By his own account, rapper Beejus (Brandon Robinson) never quite felt like he fit in while growing up in West Oakland.
Raised in a middle-class household, he attended a magnet program in elementary school in the Oakland hills. For much of his life, Beejus said he was insulated from the economic turmoil of his deFremery Park neighborhood. He remembered sticking out among his peers because he was more interested in video games and comic books than shoes and girls. After repeatedly getting beat up as a teenager, he adopted a tougher look and attitude to blend in.
“I was 16 years old and 98 pounds — a scrawny little kid walking around by myself. … I was like, ‘I can’t keep walking around looking like a target,’ which I was for a while,” he said. “Then I started to adopt more of the hood mentality because it was really just a plea for me to fit in, and I was sick of standing out.”
Now thirty years old with a child of his own, Beejus said he no longer feels the need to play a part. When I met him on a recent afternoon, he spoke with an effusive energy. Sporting multicolored socks, patterned sneakers, cut-off shorts, and thick-rimmed glasses, he said he’s finally embracing the slightly nerdy, goofball persona he tried to hide — qualities that permeate his latest release, FreeSpirit: The Album.
Produced by Oops (Tyrone Jenkins), who often raps alongside Beejus, the record features feel-good rhymes and intersperses dreamy, laid-back tracks with bubbly summer anthems. Beejus’ sandpaper voice and liquid flow complement Oops’ super-fast spitting. Oops, who began collaborating with Beejus when they were both adolescents, is a surprising star on the album.
While mostly staying surface level in his lyrics, Beejus occasionally reveals his inner life with bars that touch on his insecurities about his music or guilt over not being a better parent. But throughout the record, he remains optimistic. “I never had anybody give me real, good positive reinforcement,” Beejus explained. “That’s the message I want to get out: As long as you’re moving forward and trying to be something better, then it’s okay to make mistakes.”
The album sticks to mostly safe topics – repping West Oakland, supporting family, having fun, working hard, getting laid – making it almost instantly relatable but also leaving it without a clear message or focus. Beejus explained that much of his creative process is about going with his gut and not overthinking the content of his music. “I’ve always been all over the place. I might make a song like ‘Take That’ that’s super raunchy, but I also might do one where I’m rapping about my family and my daughter and stuff,” he said. “But that’s what it is. I’m free thinking, free living, and I can say ‘free spirit’ without having to really get deep down and explain it.”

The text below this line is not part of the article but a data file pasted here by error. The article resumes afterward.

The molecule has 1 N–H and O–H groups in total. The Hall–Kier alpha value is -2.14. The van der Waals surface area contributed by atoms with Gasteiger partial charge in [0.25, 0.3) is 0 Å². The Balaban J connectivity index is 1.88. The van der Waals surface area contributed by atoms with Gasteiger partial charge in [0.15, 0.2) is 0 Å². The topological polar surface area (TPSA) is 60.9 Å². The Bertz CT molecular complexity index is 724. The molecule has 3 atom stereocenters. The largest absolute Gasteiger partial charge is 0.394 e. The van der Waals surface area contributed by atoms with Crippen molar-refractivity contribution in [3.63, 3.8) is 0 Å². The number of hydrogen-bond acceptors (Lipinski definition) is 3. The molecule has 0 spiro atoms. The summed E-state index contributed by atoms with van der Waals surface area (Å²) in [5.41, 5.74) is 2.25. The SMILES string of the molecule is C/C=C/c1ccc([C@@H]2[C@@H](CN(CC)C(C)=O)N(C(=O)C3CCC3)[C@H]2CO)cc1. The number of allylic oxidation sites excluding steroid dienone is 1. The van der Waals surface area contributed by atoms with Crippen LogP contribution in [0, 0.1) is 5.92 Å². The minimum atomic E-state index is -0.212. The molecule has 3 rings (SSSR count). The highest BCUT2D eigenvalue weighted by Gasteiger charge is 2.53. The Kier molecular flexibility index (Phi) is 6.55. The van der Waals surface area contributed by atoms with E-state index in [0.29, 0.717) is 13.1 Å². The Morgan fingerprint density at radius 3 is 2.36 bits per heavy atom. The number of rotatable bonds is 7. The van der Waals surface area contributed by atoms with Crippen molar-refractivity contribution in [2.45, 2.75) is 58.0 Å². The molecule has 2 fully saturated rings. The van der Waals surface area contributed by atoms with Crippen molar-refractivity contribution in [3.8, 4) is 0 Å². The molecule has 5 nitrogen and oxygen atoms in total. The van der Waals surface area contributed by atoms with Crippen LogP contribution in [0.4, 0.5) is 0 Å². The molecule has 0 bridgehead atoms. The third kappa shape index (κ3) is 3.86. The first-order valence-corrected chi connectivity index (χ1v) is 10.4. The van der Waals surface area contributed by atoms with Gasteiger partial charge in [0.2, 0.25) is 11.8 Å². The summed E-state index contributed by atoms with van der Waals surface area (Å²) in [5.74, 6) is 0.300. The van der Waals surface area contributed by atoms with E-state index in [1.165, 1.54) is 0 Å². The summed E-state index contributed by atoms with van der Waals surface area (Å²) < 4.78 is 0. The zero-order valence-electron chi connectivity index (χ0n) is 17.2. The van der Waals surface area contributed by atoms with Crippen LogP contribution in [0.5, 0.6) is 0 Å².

When FreeSpirit dropped in March, Beejus celebrated by throwing a hip-hop showcase, FreeSpirit Fest at the Legionnaire Saloon in Oakland, in which he highlighted several other notable, local MCs, including Erk Tha Jerk and Caleborate. Beejus said he was tired of relying on promoters and wanted to create an event that furthered the FreeSpirit brand while spotlighting other rising Oakland artists. The second fest in September featured Oops, Legendvry, Tia Nomore, and Anthony Dragons.
While up-tempo jams define much of Beejus’ sound, the rapper said his forthcoming release, set to drop sometime early next year, will take on a more introspective tone. BeeSmoove 2 features more melodic songs with slower rhythms. Beejus said the record will reflect on a recent dark time in his life when he wasn’t feeling like the funny, buoyant guy he often portrays.
“It’s really touching on the stages when, a couple years ago, I was really depressed,” Beejus said. “But it’s not really me talking about my depression… it’s more about the times I was in my rut and how I got out of it.”
Oops will handle most of the album’s production once again. But unlike FreeSpirit — which featured J. Lately, Tyrese Johnson, and Champlu — there will be fewer guest verses, a direction Beejus said resulted from his growing self-confidence.
“If I really look at myself now the way that someone else looks at me, I realize that it’s actually good. I’m actually doing something and creating a platform. … That’s what I want from my music,” he said. “I want people to feel accepted because I never did.”